Until 2002 the only and today still the most popular method for online authentication is to use the Bank ID authentication modes. In contrast to many other European countries Internet bank authentication is not only used for online banking but is a service, which the five major banks are providing to third parties. It started back in 1996 and today covers almost 100% of the people between 16 and 74. It is simple to use, as no special hardware or software is needed: the user logs into the Internet bank, using the appropriate method, selects “external e-service”, user’s PIC is securely communicated to the e-service and the user continues work with selected e-service.

Since 2002 the ID card based eID is offered as a third option. Considering the number of cards issued the password cards and ID cards are almost equal:
  • around one million password cards (with 24 codes) have been issued,

  • estimated 50,000 PIN-calculators are in use,

  • since 2002 over one million ID-cards have been issued.

But looking at the use for online authentication, the password-based authentication with estimated 80% still is the mostly used method today. It is considered relatively secure as these password cards are issued personally in the bank office. Trustworthiness of banks is generally considered as good. Therefore it is not surprising that several eGovernment services like eTaxation and Citizen Portal make use of the bank authentication.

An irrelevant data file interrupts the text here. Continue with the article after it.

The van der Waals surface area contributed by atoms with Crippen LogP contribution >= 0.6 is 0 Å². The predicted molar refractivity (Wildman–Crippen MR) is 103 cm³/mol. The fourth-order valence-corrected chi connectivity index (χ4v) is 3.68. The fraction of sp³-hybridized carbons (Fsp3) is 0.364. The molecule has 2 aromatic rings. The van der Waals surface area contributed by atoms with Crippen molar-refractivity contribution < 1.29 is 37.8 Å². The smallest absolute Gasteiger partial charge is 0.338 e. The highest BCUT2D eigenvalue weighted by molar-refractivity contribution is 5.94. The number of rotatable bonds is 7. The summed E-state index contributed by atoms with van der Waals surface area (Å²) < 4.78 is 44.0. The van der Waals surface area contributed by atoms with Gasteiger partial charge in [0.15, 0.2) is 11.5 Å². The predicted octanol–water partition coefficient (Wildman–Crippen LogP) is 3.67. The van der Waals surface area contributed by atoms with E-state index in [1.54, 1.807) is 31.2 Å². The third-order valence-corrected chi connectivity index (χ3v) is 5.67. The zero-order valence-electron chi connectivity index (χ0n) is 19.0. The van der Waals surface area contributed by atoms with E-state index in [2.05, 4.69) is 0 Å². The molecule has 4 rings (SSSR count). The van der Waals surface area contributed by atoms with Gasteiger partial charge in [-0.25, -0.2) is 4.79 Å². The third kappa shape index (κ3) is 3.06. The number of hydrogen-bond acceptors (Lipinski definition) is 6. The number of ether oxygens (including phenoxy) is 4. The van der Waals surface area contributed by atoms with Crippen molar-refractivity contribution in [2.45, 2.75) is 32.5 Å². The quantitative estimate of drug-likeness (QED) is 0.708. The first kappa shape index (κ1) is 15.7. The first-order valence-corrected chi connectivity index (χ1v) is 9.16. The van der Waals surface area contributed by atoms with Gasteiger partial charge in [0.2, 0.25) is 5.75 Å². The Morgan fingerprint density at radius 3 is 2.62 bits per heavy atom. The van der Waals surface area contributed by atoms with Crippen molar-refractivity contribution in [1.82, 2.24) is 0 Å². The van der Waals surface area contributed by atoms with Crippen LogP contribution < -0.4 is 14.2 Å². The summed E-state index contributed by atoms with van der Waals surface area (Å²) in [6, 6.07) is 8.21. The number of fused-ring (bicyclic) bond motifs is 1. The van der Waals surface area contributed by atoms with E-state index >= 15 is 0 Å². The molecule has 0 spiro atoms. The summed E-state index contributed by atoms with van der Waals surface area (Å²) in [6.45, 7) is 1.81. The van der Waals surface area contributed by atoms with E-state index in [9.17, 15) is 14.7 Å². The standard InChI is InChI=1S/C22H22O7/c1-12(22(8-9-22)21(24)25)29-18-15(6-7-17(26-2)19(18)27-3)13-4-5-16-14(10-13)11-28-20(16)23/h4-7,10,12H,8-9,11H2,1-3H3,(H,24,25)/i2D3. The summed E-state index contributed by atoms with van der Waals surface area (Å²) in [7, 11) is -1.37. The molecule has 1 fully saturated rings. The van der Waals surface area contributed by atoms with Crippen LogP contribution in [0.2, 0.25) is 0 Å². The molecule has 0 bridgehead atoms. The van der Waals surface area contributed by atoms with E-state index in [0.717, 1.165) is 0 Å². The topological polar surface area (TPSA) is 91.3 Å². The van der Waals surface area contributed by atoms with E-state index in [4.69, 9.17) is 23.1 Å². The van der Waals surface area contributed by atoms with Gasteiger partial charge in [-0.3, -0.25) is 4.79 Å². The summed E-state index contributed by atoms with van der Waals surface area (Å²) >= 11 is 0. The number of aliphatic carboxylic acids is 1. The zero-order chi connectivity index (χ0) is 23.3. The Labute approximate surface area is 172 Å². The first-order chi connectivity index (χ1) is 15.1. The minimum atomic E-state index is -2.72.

The eID and the ID-card

Considering that the first generation of passports had to be renewed in 2002, the Government had an historical chance to introduce a new type of identity document. It was obvious that lot of people will come for a new passport starting from 2002 as in 1992 people tried to get an Estonian passport as soon as possible.

The idea for a second ID-document emerged in 1997 in the form of a national ID card, which could carry an eID and certificates for electronic signatures. It has been launched in 2002 and roll out has been finished in 2006. It is obligatory. Every citizen older than 15 years has to hold such an ID card. Estonia has about 1.3 million inhabitants, and there are about 1 to 1.1 million cards active. The legal basis is the Identity Documents Act of 2004.4 In addition to the eID on the national ID card in 2007 a mobile eID has been introduced.

The national ID card

Compared to the systems in Austria, Belgium, Germany and Spain as described by Kubicek and Noack in this special issue the Estonian ID card and eID is quite similar to the Belgian one (see Table 1).
Table 1

The Estonian eID and eID card in comparison with other European systems







carrier card

identical with national ID-card





card character

obligatory / age

> 12




card function

Authentication (online)






Authentication (visual)












Data on card and chip

contact/contactless chip






* opt out, ** opt in, *** depending of used Card

visual data:

• address




• owners photograph






national register number




PIN-protected identity data


PIN-protected authentication data






Biometrics face fingerprints